|El Nashaar, Hossien|
|PETERSON, C - Oregon State University|
Submitted to: Energy and Fuels
Publication Type: Peer Reviewed Journal
Publication Acceptance Date: 1/10/2011
Publication Date: 1/25/2011
Citation: El Nashaar, H.M., Banowetz, G.M., Peterson, C.J., Griffith, S.M. 2011. Elemental concentrations in Triticale straw, a potential bioenergy feedstock. Energy and Fuels. 25:1200-1205.
Interpretive Summary: Triticale is a small grain that is produced on marginal land and used primarily for animal feed. Straw produced during grain harvest has potential for use as feedstock for bioenergy production. Elements that are present in other cereal grains cause problems in the use of thermochemical approaches to convert straw to energy, but little is known about the elemental composition of triticale. We analyzed the elemental composition in eight different varieties of triticale grown in western Oregon to determine whether the varieties differed in the amount of the elements they accumulated during their growth. These analyses showed that some varieties consistently contained lower quantities of silica and chloride, two elements that cause problems in thermochemical conversion processes like combustion and gasification. Our elemental analyses also enable us to estimate how much nutrient value is removed from the production system when straw is harvested.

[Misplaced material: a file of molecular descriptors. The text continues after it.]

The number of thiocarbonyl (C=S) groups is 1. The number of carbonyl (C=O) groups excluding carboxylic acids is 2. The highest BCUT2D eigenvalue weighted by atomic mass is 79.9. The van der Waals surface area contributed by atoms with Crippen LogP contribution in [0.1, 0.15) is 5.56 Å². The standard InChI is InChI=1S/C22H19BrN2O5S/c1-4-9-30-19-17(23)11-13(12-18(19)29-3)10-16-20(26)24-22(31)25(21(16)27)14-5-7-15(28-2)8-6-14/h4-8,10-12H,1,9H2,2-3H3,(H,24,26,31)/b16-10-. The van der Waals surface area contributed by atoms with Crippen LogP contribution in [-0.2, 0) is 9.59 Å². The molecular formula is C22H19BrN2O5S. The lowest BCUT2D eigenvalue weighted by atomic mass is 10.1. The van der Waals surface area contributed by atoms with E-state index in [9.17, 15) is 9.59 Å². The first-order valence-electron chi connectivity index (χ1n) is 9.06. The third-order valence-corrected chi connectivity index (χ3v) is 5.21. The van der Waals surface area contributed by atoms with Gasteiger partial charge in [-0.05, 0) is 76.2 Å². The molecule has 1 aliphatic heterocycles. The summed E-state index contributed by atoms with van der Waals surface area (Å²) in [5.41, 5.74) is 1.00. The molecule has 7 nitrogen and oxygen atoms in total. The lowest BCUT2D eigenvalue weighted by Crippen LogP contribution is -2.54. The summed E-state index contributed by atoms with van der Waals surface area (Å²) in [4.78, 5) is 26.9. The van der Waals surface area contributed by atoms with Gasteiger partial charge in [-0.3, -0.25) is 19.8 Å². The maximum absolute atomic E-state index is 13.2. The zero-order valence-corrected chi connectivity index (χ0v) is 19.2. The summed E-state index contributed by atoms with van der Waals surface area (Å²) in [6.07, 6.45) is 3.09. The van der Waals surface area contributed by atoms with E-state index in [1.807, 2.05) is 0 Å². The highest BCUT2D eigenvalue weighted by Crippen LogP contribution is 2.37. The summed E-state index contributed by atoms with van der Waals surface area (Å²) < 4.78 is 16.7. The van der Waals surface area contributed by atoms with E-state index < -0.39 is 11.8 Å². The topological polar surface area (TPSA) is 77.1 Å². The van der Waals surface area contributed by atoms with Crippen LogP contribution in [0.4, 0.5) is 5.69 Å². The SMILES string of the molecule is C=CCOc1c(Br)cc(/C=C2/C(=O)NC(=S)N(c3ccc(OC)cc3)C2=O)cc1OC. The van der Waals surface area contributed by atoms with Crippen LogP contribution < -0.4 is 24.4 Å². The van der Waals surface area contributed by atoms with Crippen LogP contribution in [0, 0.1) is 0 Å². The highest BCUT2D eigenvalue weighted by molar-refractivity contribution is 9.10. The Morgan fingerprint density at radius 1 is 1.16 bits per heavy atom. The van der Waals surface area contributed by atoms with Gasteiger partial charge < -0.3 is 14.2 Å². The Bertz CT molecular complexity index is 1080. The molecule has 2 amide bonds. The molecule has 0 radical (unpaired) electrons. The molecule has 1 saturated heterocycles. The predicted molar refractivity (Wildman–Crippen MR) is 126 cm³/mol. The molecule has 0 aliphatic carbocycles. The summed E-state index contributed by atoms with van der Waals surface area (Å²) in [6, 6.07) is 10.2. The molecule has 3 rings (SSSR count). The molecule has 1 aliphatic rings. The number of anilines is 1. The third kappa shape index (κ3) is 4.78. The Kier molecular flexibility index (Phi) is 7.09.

Technical Abstract: Triticale (X Triticosecale Wittmack) is produced on more than three million ha world wide including 344,000 ha in the USA. Straw resulting from triticale production could provide feedstock for bioenergy production in many regions of the world, but high concentrations of certain elements, including silicon (Si), potassium (K), and chlorine (Cl) that are characteristic of cereal straws present challenges for utilization in thermochemical conversion technologies. There is also concern regarding the long-term sustainability of residue removal because straw harvest removes macro- and micronutrients from crop production eco-systems and leaves soil vulnerable to erosion. We quantified the concentrations of Si and nineteen other elements in chaff, grain, leaves and stems harvested from eight triticale cultivars grown in western Oregon and found significant genotypic variability in the concentrations of certain elements. On average, harvest of the whole triticale plant removed 4.8 g nitrogen (N), 5.3 g phosphorus (P) and 80 g K kg-1 of straw. Harvest of the grain alone removed 1.2, 3.1, and 4.8 g of N, P, and K, respectively. Silicon content ranged from 17,583 to 37,163 mg kg-1 among the cultivars. Straw from the cultivar ‘Taza’ contained the least amount of Si. The range of variability in the concentrations of some of the elements suggests the possibility for genetic improvement for utility as bioenergy feedstock as well as for nutritional quality where triticale is used as a feed grain. Biomass with reduced amounts of elements that impact thermochemical conversion processes would enhance the potential for bioenergy production from this non-food crop.